5. Non-dispersive carrier transport in molecularly doped polymers and the convection-diffusion equation

    NASA Astrophysics Data System (ADS)

    Tyutnev, A. P.; Parris, P. E.; Saenko, V. S.

    2015-08-01

    We reinvestigate the applicability of the concept of trap-free carrier transport in molecularly doped polymers and the possibility of realistically describing time-of-flight (TOF) current transients in these materials using the classical convection-diffusion equation (CDE). The problem is treated as rigorously as possible using boundary conditions appropriate to conventional time of flight experiments. Two types of pulsed carrier generation are considered. In addition to the traditional case of surface excitation, we also consider the case where carrier generation is spatially uniform. In our analysis, the front electrode is treated as a reflecting boundary, while the counter electrode is assumed to act either as a neutral contact (not disturbing the current flow) or as an absorbing boundary at which the carrier concentration vanishes. As expected, at low fields transient currents exhibit unusual behavior, as diffusion currents overwhelm drift currents to such an extent that it becomes impossible to determine transit times (and hence, carrier mobilities). At high fields, computed transients are more like those typically observed, with well-defined plateaus and sharp transit times. Careful analysis, however, reveals that the non-dispersive picture, and predictions of the CDE contradict both experiment and existing disorder-based theories in important ways, and that the CDE should be applied rather cautiously, and even then only for engineering purposes.

  6. Two-dimensional flux-corrected transport solver for convectively dominated flows

    SciTech Connect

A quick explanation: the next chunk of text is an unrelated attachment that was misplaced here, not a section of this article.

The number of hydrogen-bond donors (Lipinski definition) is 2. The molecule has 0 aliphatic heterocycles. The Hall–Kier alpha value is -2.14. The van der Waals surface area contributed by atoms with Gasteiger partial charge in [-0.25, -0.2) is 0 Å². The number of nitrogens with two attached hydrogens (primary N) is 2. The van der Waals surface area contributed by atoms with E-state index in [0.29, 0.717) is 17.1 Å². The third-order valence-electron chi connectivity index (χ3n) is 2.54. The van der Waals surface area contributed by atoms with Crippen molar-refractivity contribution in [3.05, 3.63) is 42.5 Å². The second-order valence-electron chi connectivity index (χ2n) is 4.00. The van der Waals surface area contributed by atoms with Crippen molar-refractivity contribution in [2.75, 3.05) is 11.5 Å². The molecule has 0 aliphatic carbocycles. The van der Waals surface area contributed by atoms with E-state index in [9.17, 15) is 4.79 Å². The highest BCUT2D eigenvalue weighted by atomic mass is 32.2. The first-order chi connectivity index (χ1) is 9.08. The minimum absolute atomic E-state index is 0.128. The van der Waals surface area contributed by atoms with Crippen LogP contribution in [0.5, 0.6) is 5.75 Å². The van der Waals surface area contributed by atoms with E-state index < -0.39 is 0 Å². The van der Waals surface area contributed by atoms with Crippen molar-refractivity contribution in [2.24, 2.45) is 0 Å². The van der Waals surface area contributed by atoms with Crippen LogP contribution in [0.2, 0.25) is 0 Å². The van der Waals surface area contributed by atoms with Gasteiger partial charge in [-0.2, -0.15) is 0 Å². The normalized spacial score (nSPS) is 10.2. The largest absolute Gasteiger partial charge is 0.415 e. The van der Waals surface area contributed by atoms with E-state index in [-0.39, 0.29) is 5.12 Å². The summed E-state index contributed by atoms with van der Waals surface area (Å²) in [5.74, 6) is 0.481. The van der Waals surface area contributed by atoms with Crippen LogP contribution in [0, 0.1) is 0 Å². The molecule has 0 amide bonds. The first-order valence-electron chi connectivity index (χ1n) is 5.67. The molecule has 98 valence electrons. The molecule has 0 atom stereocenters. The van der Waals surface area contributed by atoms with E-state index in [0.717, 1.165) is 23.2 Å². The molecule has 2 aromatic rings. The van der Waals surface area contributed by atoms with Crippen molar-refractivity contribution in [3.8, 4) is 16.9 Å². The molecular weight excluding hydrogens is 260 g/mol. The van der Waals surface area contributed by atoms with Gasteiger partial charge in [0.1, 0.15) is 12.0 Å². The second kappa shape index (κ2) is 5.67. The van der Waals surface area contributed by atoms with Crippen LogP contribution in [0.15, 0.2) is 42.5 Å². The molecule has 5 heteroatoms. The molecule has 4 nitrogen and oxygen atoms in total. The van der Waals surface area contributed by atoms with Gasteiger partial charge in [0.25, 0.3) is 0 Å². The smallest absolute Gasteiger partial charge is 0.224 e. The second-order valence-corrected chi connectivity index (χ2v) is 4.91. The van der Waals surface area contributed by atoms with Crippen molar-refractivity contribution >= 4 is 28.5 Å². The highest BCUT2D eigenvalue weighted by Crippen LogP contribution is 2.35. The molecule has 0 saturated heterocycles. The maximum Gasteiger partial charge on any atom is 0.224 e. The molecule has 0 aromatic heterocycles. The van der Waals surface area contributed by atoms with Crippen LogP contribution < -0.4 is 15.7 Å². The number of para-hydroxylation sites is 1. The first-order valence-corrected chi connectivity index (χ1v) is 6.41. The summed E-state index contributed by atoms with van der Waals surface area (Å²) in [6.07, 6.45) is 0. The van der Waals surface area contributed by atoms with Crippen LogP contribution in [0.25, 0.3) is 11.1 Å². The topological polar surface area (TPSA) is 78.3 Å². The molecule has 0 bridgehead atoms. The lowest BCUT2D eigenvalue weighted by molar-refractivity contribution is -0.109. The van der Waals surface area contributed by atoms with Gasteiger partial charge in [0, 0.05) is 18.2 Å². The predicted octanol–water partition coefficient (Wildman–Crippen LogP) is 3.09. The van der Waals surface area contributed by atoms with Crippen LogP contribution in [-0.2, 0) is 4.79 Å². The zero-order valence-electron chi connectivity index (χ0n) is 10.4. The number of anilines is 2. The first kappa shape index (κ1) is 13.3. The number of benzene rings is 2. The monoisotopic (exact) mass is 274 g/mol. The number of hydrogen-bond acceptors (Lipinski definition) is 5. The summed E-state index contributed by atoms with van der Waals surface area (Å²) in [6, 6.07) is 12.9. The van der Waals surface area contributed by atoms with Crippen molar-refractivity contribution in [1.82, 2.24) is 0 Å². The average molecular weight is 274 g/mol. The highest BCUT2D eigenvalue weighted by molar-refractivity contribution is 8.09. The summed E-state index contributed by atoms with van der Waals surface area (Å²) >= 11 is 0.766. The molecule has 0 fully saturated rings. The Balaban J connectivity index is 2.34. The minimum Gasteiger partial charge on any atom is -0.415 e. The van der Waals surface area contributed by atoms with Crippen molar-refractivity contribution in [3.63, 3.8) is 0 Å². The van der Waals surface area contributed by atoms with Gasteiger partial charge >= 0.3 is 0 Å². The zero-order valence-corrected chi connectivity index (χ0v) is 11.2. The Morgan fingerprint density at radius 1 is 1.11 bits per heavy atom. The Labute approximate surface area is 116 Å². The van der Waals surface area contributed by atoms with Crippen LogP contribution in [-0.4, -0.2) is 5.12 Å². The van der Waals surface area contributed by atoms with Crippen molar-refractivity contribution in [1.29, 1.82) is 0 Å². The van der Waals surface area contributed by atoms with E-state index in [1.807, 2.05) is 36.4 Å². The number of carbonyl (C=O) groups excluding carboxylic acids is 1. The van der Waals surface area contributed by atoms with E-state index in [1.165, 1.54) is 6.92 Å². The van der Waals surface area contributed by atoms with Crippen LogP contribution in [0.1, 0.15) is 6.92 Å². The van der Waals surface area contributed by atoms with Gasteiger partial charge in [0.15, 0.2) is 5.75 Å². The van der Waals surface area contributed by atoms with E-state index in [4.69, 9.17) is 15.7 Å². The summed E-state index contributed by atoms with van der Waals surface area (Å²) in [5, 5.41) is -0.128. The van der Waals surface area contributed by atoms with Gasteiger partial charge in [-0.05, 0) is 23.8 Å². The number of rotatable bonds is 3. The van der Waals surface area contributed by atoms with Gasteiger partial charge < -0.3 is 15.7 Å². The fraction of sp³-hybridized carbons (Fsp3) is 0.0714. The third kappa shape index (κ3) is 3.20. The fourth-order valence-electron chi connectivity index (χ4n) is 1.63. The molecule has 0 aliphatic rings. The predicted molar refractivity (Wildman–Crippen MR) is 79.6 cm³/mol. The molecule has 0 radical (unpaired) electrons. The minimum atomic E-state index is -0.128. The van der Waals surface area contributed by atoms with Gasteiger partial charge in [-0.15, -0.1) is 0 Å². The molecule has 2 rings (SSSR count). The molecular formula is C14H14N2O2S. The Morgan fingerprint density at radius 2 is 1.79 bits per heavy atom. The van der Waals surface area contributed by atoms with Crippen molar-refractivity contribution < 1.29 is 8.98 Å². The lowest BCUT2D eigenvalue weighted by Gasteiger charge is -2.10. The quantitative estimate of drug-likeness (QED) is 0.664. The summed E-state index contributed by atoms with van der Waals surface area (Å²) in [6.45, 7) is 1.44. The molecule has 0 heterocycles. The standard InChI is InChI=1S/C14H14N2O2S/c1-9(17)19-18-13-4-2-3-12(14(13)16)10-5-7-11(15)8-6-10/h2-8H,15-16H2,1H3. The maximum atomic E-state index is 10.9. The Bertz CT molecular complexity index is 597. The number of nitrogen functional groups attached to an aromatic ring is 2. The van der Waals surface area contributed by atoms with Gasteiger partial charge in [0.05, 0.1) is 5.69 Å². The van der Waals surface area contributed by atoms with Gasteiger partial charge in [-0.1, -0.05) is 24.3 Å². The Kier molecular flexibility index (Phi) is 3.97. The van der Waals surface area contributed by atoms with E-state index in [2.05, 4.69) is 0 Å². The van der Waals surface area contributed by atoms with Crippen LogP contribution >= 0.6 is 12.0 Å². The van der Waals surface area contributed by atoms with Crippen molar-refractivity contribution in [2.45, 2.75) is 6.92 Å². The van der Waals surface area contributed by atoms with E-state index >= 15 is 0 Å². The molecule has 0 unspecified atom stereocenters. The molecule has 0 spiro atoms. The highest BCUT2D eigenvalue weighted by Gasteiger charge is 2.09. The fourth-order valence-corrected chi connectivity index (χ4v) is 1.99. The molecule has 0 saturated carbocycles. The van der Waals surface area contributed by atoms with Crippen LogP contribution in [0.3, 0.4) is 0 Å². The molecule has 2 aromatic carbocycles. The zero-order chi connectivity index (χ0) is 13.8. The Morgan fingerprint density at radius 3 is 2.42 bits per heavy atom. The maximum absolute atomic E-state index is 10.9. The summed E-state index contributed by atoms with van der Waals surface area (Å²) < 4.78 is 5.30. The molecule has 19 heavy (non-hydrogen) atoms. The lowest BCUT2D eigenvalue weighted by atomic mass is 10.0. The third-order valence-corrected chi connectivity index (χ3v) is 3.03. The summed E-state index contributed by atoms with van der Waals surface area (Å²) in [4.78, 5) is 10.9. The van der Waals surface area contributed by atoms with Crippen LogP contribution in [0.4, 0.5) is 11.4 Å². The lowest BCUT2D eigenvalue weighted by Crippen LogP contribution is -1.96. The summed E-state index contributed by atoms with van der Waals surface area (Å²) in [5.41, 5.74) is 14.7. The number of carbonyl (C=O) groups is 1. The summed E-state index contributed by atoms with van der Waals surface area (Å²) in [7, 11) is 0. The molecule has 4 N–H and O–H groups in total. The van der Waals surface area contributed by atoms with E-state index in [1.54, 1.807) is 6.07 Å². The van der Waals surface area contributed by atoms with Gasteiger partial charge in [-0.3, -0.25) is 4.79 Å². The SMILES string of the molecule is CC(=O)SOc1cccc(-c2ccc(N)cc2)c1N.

Baer, M.R.; Gross, R.J.

    1986-01-01

    A numerical technique designed to solve a wide class of convectively dominated flow problems is presented. An attractive feature of the technique is its ability to resolve the behavior of field quantities possessing large gradients and/or shocks. The method is a finite-difference technique known as flux-corrected transport (FCT) that maintains four important numerical considerations - stability, accuracy, monotonicity, and conservation. The theory and methodology of two-dimensional FCT is presented. The method is applied in demonstrative example calculations of a 2-D Riemann problem with known exact solutions and to the Euler equations in a study of classical Rayleigh-Taylor and Kelvin-Helmholtz instability problems. The FCT solver has been vectorized for execution on the Cray 1S - a typical call with a 50 by 50 mesh requires about 0.00428 cpu seconds of execution time per call to the routine. Additionally, we have maintained a modular structure for the solver that eases its implementation. Fortran listings of two versions of the 2-D FCT solvers are appended with a driver main program illustrating the call sequence for the modules. 59 refs., 49 figs.